AAP: Parents Should Make Screen Time Interactive — Or Cut Back
March 17, 2017
New media usage guidelines recently released by the American Academy of Pediatrics (AAP) emphasize parental interaction and educational content over strict time limits — at least for children 2 years of age and older.
The guidelines , entitled “Media and Young Minds,” recommend no screens for children under the age of 18 months — a continuation of established AAP recommendations that caution against the negative effects of screens on infants’ developing brains. Between the ages of 2 and 5, a child should be exposed to no more than one hour of screen time each day, the guidelines say, but programming quality is paramount to quantity.
The guidelines advise parents to avoid online videos and games that lack educational value, and instead to use two-way video chatting, high-quality television shows like “Sesame Street,” and educational games (particularly those backed by scientific research). Also, avoid shows with advertisements, as children under 5 don’t have the emotional or cognitive maturity to separate fact from fiction in ads. The AAP does not place any screen time limits on children ages 6 and older; however, parents should make sure screen time doesn’t replace sleep, exercise, or creative non-screen play.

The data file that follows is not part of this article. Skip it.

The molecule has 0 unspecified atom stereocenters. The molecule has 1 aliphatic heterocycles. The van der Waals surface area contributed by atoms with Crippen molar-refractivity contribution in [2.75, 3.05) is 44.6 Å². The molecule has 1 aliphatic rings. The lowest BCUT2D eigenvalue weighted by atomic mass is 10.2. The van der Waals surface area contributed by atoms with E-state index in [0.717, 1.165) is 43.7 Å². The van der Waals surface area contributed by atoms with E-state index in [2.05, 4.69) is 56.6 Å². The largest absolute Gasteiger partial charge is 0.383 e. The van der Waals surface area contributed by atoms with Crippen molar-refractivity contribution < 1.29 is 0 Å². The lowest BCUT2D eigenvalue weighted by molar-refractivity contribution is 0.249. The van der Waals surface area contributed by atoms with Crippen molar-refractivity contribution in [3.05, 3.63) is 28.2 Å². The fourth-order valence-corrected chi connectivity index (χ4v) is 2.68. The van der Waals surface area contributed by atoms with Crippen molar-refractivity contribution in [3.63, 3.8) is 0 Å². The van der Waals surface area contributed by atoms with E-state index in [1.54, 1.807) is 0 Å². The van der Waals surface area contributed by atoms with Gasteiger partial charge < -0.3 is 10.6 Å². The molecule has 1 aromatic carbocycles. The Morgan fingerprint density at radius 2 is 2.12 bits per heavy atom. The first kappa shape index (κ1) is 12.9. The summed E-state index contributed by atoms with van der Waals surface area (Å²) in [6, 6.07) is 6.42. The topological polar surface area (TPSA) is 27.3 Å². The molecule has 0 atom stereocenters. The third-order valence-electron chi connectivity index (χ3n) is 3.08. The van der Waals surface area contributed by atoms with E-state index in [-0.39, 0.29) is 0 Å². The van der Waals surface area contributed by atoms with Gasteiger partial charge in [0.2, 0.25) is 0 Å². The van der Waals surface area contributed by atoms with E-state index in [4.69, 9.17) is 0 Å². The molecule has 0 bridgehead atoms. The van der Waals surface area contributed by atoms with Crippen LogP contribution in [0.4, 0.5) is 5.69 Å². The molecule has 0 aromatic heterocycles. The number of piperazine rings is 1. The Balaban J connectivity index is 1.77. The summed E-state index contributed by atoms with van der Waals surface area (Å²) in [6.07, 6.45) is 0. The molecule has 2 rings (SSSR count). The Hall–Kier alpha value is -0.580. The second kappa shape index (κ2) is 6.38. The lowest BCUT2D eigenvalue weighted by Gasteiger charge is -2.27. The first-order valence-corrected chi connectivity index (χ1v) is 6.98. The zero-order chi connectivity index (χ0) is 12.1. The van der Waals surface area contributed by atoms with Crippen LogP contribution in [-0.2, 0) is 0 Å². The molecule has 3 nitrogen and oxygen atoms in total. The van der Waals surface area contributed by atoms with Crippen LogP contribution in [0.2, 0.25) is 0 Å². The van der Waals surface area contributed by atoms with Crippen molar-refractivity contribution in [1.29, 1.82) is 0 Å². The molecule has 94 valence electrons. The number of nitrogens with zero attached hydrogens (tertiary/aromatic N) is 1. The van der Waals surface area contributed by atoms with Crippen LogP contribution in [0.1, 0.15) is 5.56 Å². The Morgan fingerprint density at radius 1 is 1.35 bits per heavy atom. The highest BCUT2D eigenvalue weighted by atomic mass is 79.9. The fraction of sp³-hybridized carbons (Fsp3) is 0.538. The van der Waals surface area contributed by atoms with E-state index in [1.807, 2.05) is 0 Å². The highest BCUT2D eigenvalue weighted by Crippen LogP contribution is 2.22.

The guidelines go on to say that children of any age benefit most when a parent acts as a “media mentor” — meaning parents should use media with their child as much as possible, and always be aware of what their child is doing online. For younger kids, this can mean talking about an episode of “Sesame Street” after it finishes — asking children to discuss their favorite part or character, for instance. For older children, this often means testing out apps first, discussing online safety (including sexting and cyberbullying), and modeling healthy media habits.
"Young children can tell when their parents' heads are always in their cells," said Dr. Yolanda Reid Chassiakos , lead author of the report and assistant professor at UCLA. When parents are constantly distracted by their phones, she added, it can make children less likely to follow rules around screen time — or at the very least, make "kids' levels of irritable behavior worse."
“Media and Young Minds” was released in November 2016, one year after the AAP held a “Growing Up Digital” conference, focusing on teen’s media use in our changing world. At the conference, the AAP acknowledged that their prior recommendation — that parents avoid screen time entirely for children under 2, and keep children over 2 to under two hours a day — was unrealistic in the modern media climate.
"It doesn't make sense to make a blanket statement [of two hours] of screen time anymore," said Dr. Yolanda Reid Chassiakos, lead author of the most recent report and assistant professor at UCLA. "For some children, two hours may be too much." The new guidelines were designed to confront this disparity — though the Academy acknowledges that there will always be room for improvement.
"Even though the media landscape is constantly changing, some of the same parenting rules apply," said Chassiakos in a press release. "Parents play an important role in helping children and teens navigate the media environment, just as they help them learn how to behave off-line."
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